The International VELUX Award for students of architecture challenges students to explore the theme of daylight - to create a deeper understanding of this ever-relevant source of energy, light and life.
The award runs every second year and it is one of the most important global student competitions of its kind. The International VELUX Award 2018 is launching now! Prepare your project team, connect with your teacher and get ready for registration in September 2017.
Biomimicry in Architectural Design
Most people now accept the case for sustainability and many wonder how the debate will move forward over the next few decades. Some commentators have asserted that biomimicry will be one of the main design tools that facilitate the shift from the industrial age to the ecological age of mankind. This rapidly emerging discipline draws on a sourcebook of solutions that have benefitted from a 3.8 billion year research and development period.
In this talk Michael Pawlyn will describe how biomimicry can be used to design buildings that not only achieve radical increases in resource efficiency but are also better for people – creating internal environments that enhance wellbeing and productivity. He will further illustrate biomimicry’s potential with descriptions of how it can facilitate the shift from a linear / wasteful / polluting way of using resources to a completely closed loop model – transforming existing buildings and cities will be as much about creating sustainable infrastructure as it is about sustainable architecture. Michael will also show some future scenarios that involve the creation of a solar economy in place of our current fossil fuel economy and the benefits of modelling our systems, buildings and cities on ecosystems.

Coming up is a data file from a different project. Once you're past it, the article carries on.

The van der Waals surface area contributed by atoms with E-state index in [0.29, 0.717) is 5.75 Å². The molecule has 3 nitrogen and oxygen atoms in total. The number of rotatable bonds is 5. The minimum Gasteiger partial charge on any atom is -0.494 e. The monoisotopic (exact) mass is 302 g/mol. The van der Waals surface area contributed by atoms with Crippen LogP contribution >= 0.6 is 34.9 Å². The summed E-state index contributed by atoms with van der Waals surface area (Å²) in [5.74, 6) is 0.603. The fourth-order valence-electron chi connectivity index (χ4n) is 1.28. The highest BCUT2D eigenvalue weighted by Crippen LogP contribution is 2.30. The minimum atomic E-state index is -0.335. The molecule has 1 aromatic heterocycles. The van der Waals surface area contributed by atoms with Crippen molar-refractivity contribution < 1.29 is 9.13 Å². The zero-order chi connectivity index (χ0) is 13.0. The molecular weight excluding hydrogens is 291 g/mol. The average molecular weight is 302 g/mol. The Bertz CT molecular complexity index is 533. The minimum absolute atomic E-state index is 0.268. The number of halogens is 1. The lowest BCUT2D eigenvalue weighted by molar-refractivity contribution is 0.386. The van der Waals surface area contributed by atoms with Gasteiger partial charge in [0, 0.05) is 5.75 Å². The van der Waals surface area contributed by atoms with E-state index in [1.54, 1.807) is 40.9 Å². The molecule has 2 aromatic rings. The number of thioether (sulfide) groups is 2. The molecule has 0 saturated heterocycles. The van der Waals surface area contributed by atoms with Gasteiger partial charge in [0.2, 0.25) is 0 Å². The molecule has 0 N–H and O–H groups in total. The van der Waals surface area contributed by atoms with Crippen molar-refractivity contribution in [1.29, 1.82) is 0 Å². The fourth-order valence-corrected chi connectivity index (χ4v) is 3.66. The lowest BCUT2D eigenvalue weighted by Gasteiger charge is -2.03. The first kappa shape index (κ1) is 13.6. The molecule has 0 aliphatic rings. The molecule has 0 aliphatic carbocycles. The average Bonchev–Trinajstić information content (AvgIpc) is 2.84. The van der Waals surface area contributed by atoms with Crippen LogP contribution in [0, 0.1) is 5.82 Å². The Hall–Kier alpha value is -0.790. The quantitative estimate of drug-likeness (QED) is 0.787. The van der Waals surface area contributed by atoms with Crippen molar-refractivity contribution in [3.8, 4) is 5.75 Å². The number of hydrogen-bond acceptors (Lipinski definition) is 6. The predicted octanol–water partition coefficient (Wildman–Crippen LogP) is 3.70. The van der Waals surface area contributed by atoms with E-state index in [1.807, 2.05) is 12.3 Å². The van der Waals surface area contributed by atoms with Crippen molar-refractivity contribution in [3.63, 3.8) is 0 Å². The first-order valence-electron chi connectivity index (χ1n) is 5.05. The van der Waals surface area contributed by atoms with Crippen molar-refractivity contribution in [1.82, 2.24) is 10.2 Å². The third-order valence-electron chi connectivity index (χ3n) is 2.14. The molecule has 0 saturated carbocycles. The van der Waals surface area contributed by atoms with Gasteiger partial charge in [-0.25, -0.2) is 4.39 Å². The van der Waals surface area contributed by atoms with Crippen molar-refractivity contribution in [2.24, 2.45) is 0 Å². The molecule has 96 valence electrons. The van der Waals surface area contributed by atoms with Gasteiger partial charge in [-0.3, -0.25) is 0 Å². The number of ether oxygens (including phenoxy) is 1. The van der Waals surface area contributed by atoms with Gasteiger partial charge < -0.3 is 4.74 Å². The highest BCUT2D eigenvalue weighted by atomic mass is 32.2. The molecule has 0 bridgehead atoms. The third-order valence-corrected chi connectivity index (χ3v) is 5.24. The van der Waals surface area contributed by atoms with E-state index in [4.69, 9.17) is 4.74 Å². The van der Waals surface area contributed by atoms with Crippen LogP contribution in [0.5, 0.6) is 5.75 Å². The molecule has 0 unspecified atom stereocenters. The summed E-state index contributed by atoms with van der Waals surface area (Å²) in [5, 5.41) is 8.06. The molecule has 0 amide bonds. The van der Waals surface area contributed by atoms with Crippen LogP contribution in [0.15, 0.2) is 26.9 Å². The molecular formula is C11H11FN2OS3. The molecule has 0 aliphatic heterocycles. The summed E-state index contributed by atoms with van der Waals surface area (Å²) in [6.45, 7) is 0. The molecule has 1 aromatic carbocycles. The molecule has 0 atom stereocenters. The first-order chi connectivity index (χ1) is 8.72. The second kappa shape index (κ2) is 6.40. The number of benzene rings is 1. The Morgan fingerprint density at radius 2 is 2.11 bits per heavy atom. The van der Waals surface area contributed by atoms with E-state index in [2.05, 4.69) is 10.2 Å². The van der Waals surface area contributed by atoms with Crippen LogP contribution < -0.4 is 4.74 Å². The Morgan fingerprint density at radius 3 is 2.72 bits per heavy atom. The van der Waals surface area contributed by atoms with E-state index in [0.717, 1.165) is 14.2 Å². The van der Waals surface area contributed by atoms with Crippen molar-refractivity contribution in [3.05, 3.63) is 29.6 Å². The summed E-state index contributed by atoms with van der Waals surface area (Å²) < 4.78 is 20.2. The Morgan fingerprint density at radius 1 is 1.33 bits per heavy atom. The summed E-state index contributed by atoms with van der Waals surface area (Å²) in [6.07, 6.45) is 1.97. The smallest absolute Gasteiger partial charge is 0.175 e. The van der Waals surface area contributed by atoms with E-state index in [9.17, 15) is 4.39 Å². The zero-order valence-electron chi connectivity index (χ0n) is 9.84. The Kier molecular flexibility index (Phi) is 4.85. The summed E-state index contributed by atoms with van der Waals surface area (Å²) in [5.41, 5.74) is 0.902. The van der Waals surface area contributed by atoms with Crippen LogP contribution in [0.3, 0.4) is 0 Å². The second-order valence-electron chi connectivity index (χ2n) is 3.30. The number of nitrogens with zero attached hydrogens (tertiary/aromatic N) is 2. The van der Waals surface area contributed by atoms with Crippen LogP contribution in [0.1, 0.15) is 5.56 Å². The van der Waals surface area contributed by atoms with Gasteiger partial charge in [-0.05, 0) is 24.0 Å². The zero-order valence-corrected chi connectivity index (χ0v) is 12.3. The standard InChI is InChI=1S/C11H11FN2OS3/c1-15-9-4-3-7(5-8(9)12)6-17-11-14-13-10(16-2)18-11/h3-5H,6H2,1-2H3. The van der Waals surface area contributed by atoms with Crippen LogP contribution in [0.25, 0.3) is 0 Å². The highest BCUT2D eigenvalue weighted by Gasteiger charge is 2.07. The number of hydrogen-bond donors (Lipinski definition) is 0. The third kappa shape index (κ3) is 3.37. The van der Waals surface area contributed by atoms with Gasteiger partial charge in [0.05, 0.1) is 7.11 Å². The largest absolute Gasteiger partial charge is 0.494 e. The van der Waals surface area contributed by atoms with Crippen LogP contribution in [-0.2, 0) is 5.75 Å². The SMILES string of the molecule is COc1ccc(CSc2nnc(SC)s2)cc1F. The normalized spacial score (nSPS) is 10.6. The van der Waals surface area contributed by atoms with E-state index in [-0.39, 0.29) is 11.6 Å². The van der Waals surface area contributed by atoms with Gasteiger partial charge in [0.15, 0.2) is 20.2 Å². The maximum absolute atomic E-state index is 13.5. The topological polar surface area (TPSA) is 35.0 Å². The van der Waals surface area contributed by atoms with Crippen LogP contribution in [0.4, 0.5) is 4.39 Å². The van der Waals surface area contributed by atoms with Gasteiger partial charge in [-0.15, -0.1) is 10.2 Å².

Michael Pawlyn established Exploration in 2007 to focus exclusively on biomimicry. In 2008 Exploration was short-listed for the Young Architect of the Year Award and the internationally renowned Buckminster Fuller Challenge. Prior to setting up the company Michael Pawlyn worked with Grimshaw for ten years and was centralto the team that radically re-invented horticultural architecture for the Eden Project. He was responsible for leading the design of the Warm Temperate and Humid Tropics Biomes and the subsequent phases that included proposals for a third Biome for plants from dry tropical regions. He initiated and developed the Grimshaw environmental management system resulting, in December 2000, in the company becoming the first firm of European architects to achieve certification to ISO14001.He has lectured widely on the subject of sustainable design in the UK and abroad and in 2011 his book ‘Biomimicry in Architecture’ was published by the Royal Institute of British Architects.